TG4 welcomes the publication of the report of the Future of Media Commission.
TG4 welcomes the recommendations published today in the report by the Future of Media Commission for TG4 and Irish language media. The report recommends a comprehensive review of the provision of Irish language media services including the roles of TG4 and RTÉ, and RTÉ Raidió na Gaeltachta. The report also recommends that TG4 should have independent editorial control over its news service Nuacht TG4. Total public funding of €44.7 million in 2022 and €48.7 million in 2023 is recommended in the report for TG4. The allocation of 25% of BAI’s Sound and Vision funding to Irish language content should be maintained with consideration to increasing it further. Strategies for youth engagement and Irish language education as well as opportunities for co-operation and partnership amongt public service media are also recommended in the report.
Director General of TG4, Alan Esslemont welcomed the report saying, “TG4 welcomes the publication of the report of the Future of Media Commission and the conversation around public service media in Ireland. Specifically we welcome the recommendation that TG4 take independent editorial control of Nuacht TG4. This reflects a long-standing aim of TG4 which will strengthen plurality of news in Ireland. We also welcome the proposal for a comprehensive review of Irish language media services. However, given the huge workload being undertaken by the BAI in their transition to becoming Coimisiún na Meán, it is not clear when the review of Irish language media services will happen and what the funding parameters of the review will be.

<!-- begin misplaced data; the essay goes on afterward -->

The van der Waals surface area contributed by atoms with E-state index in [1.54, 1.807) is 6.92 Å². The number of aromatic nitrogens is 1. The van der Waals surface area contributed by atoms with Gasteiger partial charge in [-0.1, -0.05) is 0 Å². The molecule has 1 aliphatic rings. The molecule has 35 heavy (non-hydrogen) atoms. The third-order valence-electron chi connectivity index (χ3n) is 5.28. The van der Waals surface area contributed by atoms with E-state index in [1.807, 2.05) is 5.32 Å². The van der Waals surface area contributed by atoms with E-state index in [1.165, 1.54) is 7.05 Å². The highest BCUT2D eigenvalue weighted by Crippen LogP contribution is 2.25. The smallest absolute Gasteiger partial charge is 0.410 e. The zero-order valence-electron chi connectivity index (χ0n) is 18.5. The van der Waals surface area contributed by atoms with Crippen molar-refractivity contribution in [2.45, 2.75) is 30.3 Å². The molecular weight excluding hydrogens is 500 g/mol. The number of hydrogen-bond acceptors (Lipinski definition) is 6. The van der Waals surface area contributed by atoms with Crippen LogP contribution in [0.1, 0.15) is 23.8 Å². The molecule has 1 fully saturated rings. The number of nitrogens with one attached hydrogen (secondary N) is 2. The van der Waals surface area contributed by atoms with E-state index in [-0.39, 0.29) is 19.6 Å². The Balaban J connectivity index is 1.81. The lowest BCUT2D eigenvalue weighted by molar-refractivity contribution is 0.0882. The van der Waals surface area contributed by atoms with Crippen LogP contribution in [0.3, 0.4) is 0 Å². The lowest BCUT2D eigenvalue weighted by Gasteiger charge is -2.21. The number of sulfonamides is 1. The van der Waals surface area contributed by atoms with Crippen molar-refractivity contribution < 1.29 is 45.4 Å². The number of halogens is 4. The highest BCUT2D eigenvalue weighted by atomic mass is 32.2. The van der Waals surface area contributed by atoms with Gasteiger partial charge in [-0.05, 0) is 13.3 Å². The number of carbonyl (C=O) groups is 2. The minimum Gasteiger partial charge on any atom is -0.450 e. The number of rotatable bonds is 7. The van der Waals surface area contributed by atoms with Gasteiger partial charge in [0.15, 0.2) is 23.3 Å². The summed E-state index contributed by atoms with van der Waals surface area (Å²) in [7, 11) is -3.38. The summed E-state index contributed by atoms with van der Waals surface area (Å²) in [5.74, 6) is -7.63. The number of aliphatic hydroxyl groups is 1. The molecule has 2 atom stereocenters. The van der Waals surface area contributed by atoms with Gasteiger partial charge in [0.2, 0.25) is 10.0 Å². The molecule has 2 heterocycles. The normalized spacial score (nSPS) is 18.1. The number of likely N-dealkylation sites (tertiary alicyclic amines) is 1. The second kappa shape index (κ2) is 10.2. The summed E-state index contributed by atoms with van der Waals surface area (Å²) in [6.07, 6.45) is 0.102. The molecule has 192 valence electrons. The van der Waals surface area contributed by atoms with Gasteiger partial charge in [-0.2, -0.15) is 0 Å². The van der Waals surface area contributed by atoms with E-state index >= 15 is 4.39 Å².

The funding recommendations of the report itself reflect a continuation of the lack of ambition for Irish language, TG4’s public funding fixed at less than a quarter of RTÉ’s public funding and our total funding at around a tenth of RTÉ’s turnover. Given the constitutional status of the Irish language, Ireland should be a ‘best-in-class’ leader in the area of minority language media but it falls very far behind many other countries including Wales and the Basque Country.
Ireland’s biggest single contribution to global linguistic diversity has been its ability to pass its own language from generation to generation as the living language of homes and communities. Although Irish has constitutional standing, it behaves like a minority language in Ireland and is under considerable pressure at the level of intergenerational transmission of the mother tongue in the Gaeltacht and throughout Ireland. It is clear to the Irish language community that Irish language media and arts are funded only at a “second or third class” level compared to their national counterparts in the English language, and intergenerational transmission of the Irish language will continue to weaken as a result.”